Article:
#10 – Corporate Profits Hit Record High as Top 0.1% Earnings and Wall Street Bonuses Skyrocket

by Shealeigh
Published: Last Updated on

Corporate profits rose to an “all-time high” in 2022, producing an explosion in income for the very wealthy, Jake Johnson reported for Common Dreams in a series of 2022 articles. In August 2022, Johnson explained that non-financial corporate profits in the second quarter of 2022 hit two trillion dollars, an increase of 8.1 percent from the same period in 2021 and their highest level since 1950. In December 2022, Johnson reported on research by the Economic Policy Institute (EPI) that showed the earnings of the wealthiest 0.1 percent in the United States grew by 465 percent between 1979 and 2021 while the income of the bottom 90 percent grew less than 29 percent.

One reason profits are booming is that companies have been using inflation as cover to raise prices and gouge consumers. In late 2022, inflation in the United States was the highest it had been in forty years. According to Rakeen Mabud, chief economist at the Groundwork Collaborative, “Astronomical corporate profits confirm what corporate executives have been telling us on earning calls over and over again: They’re making a lot of money by charging people more, and they don’t plan on bringing prices down anytime soon.”

The fossil fuel industry has enjoyed especially lavish profits. As Jessica Corbett reported for Common Dreams in July 2022, the eight largest oil companies’ profits spiked 235 percent between the second quarter of 2021 and the second quarter of 2022, resulting in a combined $52 billion profit, according to an analysis by Accountable.US. ExxonMobil profited $17.85 billion; Chevron, $11.62 billion; and Shell, $11.47 billion. Notably, in 2021-2022, the oil and gas industry spent more than $200 million lobbying Congress to oppose climate action.

As Johnson reported in December 2022, the main beneficiaries of big corporations’ windfall profits have been the ultrarich. He cited EPI data showing that the average income of someone in the bottom 90 percent of the workforce in 2021 was $36,571, while the average income of the wealthiest 0.1 percent that same year was $3,312,693, or more than ninety times as much. In 1979, this discrepancy was not nearly so great, with someone in the bottom 90 percent earning $28,415, while the average individual in the top 0.1 percent earned $586,222, or 20.6 times as much. As of 2021, the share of wealth earned by the 0.1 percent had hit a historic high, while the wealth of the bottom 90 percent had sunk to a record low.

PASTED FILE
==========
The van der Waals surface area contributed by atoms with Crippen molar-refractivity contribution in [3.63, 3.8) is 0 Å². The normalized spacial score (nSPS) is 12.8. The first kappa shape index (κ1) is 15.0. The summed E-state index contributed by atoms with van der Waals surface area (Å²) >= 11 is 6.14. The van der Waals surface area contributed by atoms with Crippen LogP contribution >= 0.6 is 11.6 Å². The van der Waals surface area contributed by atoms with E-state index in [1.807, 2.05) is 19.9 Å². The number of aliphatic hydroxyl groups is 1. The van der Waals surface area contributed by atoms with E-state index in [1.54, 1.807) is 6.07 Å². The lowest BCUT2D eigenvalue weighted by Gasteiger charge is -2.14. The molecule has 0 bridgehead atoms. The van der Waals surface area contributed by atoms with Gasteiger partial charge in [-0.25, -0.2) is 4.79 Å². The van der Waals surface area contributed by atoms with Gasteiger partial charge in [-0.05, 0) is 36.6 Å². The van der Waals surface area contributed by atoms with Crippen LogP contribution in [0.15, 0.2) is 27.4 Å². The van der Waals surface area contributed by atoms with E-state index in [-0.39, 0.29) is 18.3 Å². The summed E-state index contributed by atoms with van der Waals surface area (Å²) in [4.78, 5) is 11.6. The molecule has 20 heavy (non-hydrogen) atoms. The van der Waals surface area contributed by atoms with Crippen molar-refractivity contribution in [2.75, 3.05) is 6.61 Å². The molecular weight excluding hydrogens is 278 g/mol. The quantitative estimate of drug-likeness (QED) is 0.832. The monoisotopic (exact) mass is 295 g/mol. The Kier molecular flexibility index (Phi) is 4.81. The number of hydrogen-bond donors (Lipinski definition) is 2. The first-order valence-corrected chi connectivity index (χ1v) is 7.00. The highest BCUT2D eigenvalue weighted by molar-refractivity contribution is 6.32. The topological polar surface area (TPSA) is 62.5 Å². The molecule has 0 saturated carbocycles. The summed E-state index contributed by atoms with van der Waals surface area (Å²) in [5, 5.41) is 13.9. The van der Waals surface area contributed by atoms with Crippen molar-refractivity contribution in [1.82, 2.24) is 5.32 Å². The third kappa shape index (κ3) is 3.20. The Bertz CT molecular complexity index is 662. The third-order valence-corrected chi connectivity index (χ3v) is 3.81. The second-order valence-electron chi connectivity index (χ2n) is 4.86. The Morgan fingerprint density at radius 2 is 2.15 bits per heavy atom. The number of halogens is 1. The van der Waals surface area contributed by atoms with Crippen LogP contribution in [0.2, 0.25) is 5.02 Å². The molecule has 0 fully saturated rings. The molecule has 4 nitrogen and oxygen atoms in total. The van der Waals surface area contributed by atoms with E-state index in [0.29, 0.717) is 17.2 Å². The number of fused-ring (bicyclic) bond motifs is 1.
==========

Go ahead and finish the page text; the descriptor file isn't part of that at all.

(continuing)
The very rich—billionaires and multimillionaires—are getting wealthier at a faster rate than even the merely wealthy. The top 0.1 percent made about 1.6 percent of all annual earnings in 1979, but by 2021, that share had increased to 5.9 percent, more than tripling the slice of the total national income captured by the ultrarich.

Bloated bonuses for Wall Street bankers and stockbrokers added to the enormous sums being raked in by the rich in 2020 and 2021. In March 2022, Johnson reported on an analysis by Inequality.org of New York State Comptroller data that found the average bonus for Wall Street employees rose an astounding 1,743 percent between 1985 and 2021. In 2021 alone, Wall Street bonuses grew 20 percent, far outpacing inflation at 7 percent, and nominal private sector earnings at 4.2 percent. That year Wall Street bonuses, in aggregate, amounted to $45 billion, the highest since 2006 [Note: Wall Street bonuses fell by 26 percent in 2022, partly due to rising interest rates and growing recession fears; see, for example, Jeanne Sahadi, “The Average Wall Street Bonus Fell By 26% Last Year,” CNN, March 30, 2023]. Had the minimum wage increased at the same rate as Wall Street bonuses, it would now be $61.75 per hour.]

The establishment media have reported intermittently on record corporate profits, but this coverage has tended to downplay corporate use of inflation as a pretext for hiking prices. In August 2022, for example, Bloomberg observed that “a measure of US profit margins has reached its widest since 1950,” but its report did not mention the two trillion dollar figure. In June 2022, ABC News aired a rare package examining the debate among economists over whether “elevated corporate profits” might be contributing to inflation. The same month the New York Times published a lengthy article on the disagreement among economists about the relationship of corporate profits to “greedflation.” The Times quoted experts from EPI and Groundwork Collaborative but refused to draw any firm conclusions.

The EPI study on the accelerating incomes of the ultrarich was virtually ignored by the corporate media, although Insider referenced it in a story about how a coming recession might hurt the wealthy most.

Establishment press coverage of the massive bonuses awarded to Wall Street employees in 2021 has been scant. Reuters ran a story on it, as did the New York Post. CNN Business noted that “high bonuses are also good news for Gotham’s tax coffers.”

Jake Johnson, “‘All of Us Are Paying the Price’ as Corporate Profits Surge to Record-High $2 Trillion,” Common Dreams, August 26, 2022; republished as “Corporate Profits Surge to an All-Time High of $2 Trillion,” Truthout, August 26, 2022.

Jake Johnson, “Fueling Inequality, Earnings of Top 0.1% in US Have Soared by 465% Since 1979: Analysis,” Common Dreams, December 21, 2022

Jessica Corbett, “Price Gouging at the Pump Results in 235% Profit Jump for Big Oil: Analysis,” Common Dreams, July 29, 2022.

Jake Johnson, “‘Jaw-Dropping’: Wall Street Bonuses Have Soared 1,743% Since 1985,” Common Dreams, March 23, 2022.

Student Researcher: Annie Koruga (Ohlone College)

Faculty Evaluator: Robin Takahashi (Ohlone College)